SSI

Kristen Taylor

COL Jason P. Clark – “US Army Reforms in the Progressive Era”

Released 26 March 2021. A look back at F. Gunther Eyck’s assessment of reforms enacted under US Secretary of War Henry L. Stimson may reveal as much about the historiography of the early 1970s as it does about Stimson’s reform efforts themselves. Eyck’s 1971 evaluation, among the first in a decade of scholarship examining successes …

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Dr. Robert Hamilton — “Soviet Reform—Surprisingly Prescient”

Released 25 March 2021. Writing in 1971, economist Dr. John P. Hardt assessed the trajectory of the Soviet economy arguing the need for reform and evaluating the willingness of key actors in the Soviet bureaucracy to support such policies. Fifty years later, Hardt was remarkably prescient with regard to structural difficulties such reform posed and …

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Dr. Michael Neiberg — “Coalition Warfare—Echoes from the Past”

Released 23 March 2021. The dilemmas posed by coalition warfare were a subject of academic interest in the inaugural issue of Parameters in 1971. Lieutenant Colonel James B. Agnew examined the unified command model pursued by the Allies during the First World War. Agnew’s assessment of the challenges faced by French Marshal Ferdinand Foch speaks …

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Dr. C. Anthony Pfaff and Julia L. E. Pfaff — “Academe and the Military”

Released 19 March 2021. Differences between the academic and military communities and the dysfunction that occurs when these communities comingle can have disastrous consequences for foreign policy. Donald Bletz, writing on the subject in 1971, details this dynamic as it related to the Vietnam War. His observations can be applied to wars since and suggest …

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Dr. Leonard Wong and Dr. Stephen Gerras – “Veteran Disability Compensation and the Army Profession: Good Intentions Gone Awry”

Released 4 February 2021. Today, two-thirds of soldiers depart the US Army with a disability rating. Unfortunately, some soldiers are exploiting a generous disability system overextended beyond its original purposes and potentially damaging trust in the military, jeopardizing Army readiness, and encouraging a culture that erodes the Army’s notions of selfless service. Click here to …

Dr. Leonard Wong and Dr. Stephen Gerras – “Veteran Disability Compensation and the Army Profession: Good Intentions Gone Awry” Read More »

Dr. Christopher J. Bolan, COL Jerad I. Harper, and Dr. Joel R. Hillison – “Diverging Interests: US Strategy in the Middle East”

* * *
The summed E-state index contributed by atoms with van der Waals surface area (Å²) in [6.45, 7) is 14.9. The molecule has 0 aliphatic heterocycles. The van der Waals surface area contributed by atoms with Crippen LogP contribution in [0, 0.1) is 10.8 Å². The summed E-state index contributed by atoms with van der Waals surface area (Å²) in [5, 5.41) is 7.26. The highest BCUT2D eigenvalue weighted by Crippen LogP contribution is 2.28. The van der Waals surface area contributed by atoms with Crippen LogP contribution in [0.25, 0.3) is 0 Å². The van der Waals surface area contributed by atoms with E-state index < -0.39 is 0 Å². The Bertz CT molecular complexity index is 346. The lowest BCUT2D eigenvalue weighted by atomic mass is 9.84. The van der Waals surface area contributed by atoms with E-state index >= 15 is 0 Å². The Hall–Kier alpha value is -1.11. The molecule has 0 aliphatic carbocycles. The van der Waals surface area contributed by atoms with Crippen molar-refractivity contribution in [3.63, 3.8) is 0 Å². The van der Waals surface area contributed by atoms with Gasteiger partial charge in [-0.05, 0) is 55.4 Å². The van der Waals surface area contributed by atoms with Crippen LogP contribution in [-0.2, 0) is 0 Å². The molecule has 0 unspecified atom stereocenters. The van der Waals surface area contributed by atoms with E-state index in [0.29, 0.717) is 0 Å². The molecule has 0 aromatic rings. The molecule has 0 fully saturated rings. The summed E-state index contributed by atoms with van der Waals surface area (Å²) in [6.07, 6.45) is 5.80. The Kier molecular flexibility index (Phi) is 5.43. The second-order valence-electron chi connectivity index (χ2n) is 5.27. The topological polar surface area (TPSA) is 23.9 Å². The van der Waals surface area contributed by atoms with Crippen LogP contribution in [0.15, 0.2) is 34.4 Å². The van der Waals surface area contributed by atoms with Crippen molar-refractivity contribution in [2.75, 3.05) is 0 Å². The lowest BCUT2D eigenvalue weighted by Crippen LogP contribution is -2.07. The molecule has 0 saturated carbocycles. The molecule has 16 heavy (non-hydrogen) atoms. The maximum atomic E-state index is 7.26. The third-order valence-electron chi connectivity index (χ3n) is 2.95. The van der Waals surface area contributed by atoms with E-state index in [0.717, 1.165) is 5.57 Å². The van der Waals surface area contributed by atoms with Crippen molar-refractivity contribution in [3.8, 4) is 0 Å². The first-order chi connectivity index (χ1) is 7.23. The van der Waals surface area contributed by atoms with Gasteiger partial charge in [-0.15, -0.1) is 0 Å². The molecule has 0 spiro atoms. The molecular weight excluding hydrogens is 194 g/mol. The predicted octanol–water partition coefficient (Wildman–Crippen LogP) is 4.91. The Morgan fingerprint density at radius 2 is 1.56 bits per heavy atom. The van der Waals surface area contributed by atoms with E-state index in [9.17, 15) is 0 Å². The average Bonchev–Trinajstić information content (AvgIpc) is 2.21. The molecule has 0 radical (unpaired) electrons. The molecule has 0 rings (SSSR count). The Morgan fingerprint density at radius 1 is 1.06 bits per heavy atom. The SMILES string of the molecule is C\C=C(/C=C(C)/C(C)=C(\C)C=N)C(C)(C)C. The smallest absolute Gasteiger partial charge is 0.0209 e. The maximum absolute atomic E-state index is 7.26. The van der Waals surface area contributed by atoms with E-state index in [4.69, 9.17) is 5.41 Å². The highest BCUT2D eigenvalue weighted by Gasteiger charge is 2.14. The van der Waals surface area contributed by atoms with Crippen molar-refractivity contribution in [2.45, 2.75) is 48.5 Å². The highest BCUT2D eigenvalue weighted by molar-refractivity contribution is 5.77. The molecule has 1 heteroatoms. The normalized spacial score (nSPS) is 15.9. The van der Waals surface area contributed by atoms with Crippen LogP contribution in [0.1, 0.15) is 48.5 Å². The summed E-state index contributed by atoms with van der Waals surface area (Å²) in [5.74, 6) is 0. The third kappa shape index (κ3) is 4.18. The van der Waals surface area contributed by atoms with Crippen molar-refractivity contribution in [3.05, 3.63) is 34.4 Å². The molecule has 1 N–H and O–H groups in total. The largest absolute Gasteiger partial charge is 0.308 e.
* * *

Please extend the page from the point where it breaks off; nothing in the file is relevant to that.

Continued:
Released 3 February 2021. The novel coronavirus is only the latest in a series of global crises with implications for the regional order in the Middle East. These changes and the diverging interests of actors in the region have implications for US strategy and provide an opportunity to rethink key US relationships there. Click here …

Dr. Christopher J. Bolan, COL Jerad I. Harper, and Dr. Joel R. Hillison – “Diverging Interests: US Strategy in the Middle East” Read More »

Dr. Andrew Bell – “Civilians, Urban Warfare, and US Doctrine”

Released 22 January 2021. The US military must prepare for the realities of densely populated areas as it plans and conducts campaigns. This planning must include considerations of soldiers’ health and wellbeing. An engaged analysis of urban battlespaces in the mid-twentieth and early twenty-first centuries highlights the need for essential updates to US military doctrine …

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Dr. Raymond A. Millen – “Stability Operations in WW II: Insights and Lessons”

Released 4 January 2021. The stability achieved by the US military in the European Theater of Operations after D-Day was the direct result of good military governance concurrently deployed with combat operations. The role of civil affairs in securing this stability has been under-emphasized in analyses of these operations. But an examination of the historical …

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Mr. Jody Prescott – “Gender Blindness in US Doctrine”

Released 15 December 2020. US military Joint and Army civil affairs doctrine have failed to consider the operational relevance of gender, posing a risk to mission accomplishment and force protection. A comparison of NATO and Australian Defence Force doctrine reveals gender considerations have been included in Allied doctrine in recent years. US land-force operational planning …

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Dr. Tim Hoyt and Pamela M. Holtz – “Challenging Prevailing Models of US Army Suicide”

Released 11 December 2020. Statistics behind reported suicide rates in the military are often insufficiently analyzed and portray a distorted picture of reality. Several models for identifying individuals at risk for suicide have been proposed but few show adequate predictive power to be actionable. Instead, a collaborative and consistent effort to address core drivers at …